- What is famine? (a widespread shortage of food resulting in starvation for many people)
- What are the causes of famine? (natural disasters such as crop shortage, drought, and floods AND manmade disasters such as economic policies, war, and movement of people such as refugees)
- What is the difference between starvation and malnutrition? (Starvation is lack of enough food; malnutrition is infection and sickness from hunger.)
- Distinguish between the two types of malnutrition. (Maramus results from lack of sufficient calories to stay alive; kwashiorkor results from lack of sufficient protein. Maramus causes people to feel extremely weak and may result in death if people are not fed. Kwashiorkor causes lingering illness and may cause permanent physical injury and mental retardation.)
- What is the MUAC? (A measure of the Middle Upper Arm Circumference that measures the degree of malnutrition.)
- What does a Red Zone MUAC mean and how will the patient be treated? (Severe malnutrition and starvation risk; many small meals of high-energy milk and continuous supervision. After recovery is begun, larger feedings of high protein and calorie meals including protein biscuits, porridge, and bananas.)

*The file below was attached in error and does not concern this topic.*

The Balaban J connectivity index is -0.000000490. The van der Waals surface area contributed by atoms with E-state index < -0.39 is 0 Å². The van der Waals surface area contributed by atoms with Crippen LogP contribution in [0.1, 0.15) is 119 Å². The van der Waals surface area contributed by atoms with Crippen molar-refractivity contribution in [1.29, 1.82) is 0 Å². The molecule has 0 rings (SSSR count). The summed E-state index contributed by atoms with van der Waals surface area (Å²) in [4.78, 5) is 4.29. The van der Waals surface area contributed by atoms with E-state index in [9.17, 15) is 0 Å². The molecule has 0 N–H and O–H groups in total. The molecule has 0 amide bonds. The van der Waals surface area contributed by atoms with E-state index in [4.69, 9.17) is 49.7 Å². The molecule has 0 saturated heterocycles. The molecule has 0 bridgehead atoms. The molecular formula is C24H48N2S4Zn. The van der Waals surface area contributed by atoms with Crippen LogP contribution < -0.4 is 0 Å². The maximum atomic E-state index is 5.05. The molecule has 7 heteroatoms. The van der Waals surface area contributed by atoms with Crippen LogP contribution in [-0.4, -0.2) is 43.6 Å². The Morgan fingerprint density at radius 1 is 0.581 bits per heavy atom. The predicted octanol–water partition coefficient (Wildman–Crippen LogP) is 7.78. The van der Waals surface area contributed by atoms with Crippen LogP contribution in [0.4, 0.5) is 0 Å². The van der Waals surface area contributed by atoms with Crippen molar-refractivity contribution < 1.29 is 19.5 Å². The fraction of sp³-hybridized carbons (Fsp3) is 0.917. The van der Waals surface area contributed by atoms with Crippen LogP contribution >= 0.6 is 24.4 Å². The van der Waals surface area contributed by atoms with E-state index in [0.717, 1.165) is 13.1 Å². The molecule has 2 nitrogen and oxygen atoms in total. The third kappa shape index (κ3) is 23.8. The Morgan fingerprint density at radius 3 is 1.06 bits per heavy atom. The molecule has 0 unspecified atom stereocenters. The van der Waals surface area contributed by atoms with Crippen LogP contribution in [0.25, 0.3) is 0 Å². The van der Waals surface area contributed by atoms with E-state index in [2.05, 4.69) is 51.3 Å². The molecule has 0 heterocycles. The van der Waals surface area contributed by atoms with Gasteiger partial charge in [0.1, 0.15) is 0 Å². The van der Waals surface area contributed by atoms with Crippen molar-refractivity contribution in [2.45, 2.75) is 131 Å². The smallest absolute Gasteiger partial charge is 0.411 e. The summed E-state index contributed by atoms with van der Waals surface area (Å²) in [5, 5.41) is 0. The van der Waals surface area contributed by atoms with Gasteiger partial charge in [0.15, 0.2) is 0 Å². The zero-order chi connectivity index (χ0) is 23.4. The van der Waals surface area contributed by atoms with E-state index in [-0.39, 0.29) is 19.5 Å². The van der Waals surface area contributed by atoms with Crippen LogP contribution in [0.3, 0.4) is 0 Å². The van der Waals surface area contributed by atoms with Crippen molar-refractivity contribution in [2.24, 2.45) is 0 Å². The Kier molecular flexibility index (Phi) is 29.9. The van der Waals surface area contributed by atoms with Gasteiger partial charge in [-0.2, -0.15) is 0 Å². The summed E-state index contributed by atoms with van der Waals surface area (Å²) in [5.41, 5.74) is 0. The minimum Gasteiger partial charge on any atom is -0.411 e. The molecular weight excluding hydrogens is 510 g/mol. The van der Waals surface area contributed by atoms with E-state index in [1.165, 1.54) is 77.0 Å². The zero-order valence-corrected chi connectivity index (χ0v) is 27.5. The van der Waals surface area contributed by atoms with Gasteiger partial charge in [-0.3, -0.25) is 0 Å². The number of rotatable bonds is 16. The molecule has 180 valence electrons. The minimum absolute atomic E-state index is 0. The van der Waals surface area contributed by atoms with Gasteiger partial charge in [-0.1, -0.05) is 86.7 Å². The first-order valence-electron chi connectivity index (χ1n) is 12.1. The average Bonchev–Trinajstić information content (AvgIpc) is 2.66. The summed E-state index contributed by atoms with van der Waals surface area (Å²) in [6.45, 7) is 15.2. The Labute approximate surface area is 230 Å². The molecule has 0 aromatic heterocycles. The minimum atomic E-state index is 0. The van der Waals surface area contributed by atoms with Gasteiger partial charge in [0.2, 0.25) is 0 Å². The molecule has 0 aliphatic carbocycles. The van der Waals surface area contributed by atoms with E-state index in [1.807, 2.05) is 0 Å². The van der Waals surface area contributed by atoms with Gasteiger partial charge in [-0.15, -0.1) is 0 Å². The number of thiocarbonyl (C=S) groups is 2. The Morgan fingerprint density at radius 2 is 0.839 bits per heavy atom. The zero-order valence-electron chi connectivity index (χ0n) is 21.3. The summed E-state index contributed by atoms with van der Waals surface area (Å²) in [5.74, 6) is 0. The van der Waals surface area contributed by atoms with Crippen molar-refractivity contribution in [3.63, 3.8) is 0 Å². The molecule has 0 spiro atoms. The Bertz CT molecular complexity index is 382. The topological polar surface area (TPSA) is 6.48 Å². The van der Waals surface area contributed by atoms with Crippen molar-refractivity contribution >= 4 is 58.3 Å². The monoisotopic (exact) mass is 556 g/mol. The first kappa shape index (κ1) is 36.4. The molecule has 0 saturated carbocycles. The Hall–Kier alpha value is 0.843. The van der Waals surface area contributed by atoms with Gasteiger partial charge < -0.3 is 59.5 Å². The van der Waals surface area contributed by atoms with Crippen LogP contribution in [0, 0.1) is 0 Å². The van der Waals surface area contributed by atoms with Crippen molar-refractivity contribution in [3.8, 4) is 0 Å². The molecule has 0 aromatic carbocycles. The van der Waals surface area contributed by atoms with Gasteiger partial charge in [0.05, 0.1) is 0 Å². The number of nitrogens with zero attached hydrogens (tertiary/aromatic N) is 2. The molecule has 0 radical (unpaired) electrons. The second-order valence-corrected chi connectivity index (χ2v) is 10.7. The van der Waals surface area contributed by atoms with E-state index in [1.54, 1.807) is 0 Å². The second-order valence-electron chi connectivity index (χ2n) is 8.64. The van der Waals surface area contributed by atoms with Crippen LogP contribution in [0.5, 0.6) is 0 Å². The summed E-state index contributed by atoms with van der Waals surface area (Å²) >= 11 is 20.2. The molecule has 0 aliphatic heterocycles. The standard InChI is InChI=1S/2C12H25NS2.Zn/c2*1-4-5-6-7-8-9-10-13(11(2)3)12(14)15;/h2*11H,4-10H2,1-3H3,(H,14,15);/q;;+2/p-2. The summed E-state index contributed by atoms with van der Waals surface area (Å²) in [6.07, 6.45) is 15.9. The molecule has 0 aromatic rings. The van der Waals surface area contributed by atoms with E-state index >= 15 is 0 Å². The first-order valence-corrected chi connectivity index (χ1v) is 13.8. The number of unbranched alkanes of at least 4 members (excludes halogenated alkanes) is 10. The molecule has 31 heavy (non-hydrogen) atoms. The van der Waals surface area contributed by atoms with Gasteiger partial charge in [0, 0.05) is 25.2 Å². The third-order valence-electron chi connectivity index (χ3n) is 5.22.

- What does a Yellow/Orange Zone MUAC mean and how will the patient be treated? (Moderate malnutrition; children will receive supplementary nutrition and mothers will receive a weekly distribution of high protein/high protein foods.)
- Where did Doctors Without Borders most recently work with malnutrition and starvation? (In Africa: Darfur in the Sudan, Chad, and Uganda)
COMPUTER SKILLS/SMALL GROUP: Assign computer time to small groups to view the website www.refugeecamp.org and answer one of the questions listed in the last paragraph on p. 37: "Children Neglected in the AIDS Fight"
Have students share their information through discussion, posterboard presentations, or skits.
- What kinds of shelters are used in different climates?
- How is food distributed?
- How is clean water and waste disposal essential to survival?
- What is epidemic control and how is it maintained?
- How are basic health care services delivered to refugees?
DISCUSSION: "Winning the Nobel Peace Prize"
- Why are children with AIDS neglected?
- Why is it difficult to treat them?
- What is being done for them?
- What can you, as an individual or class, do about this issue?
ESSAY/DISCUSSION: The Nobel Committee receives nominations for the Peace Prize from all over the world. What organization or person would you nominate for the Nobel Peace Prize and why? Wrap up:
Review the questions students had in the beginning session and discuss whether they were answered. What other questions have arisen in their discussions of Doctors Without Borders? How would they like to share or act on the information they have discovered? Guide students to a group project, e.g., creating a school hallway blackboard about malnutrition, collecting their best writing in a class-made book for the school library, writing letters to the local newspaper about the issues raised by the magazine, volunteering as a class to supply lunch or dinner to a homeless shelter, etc. Assist them to accomplish their project.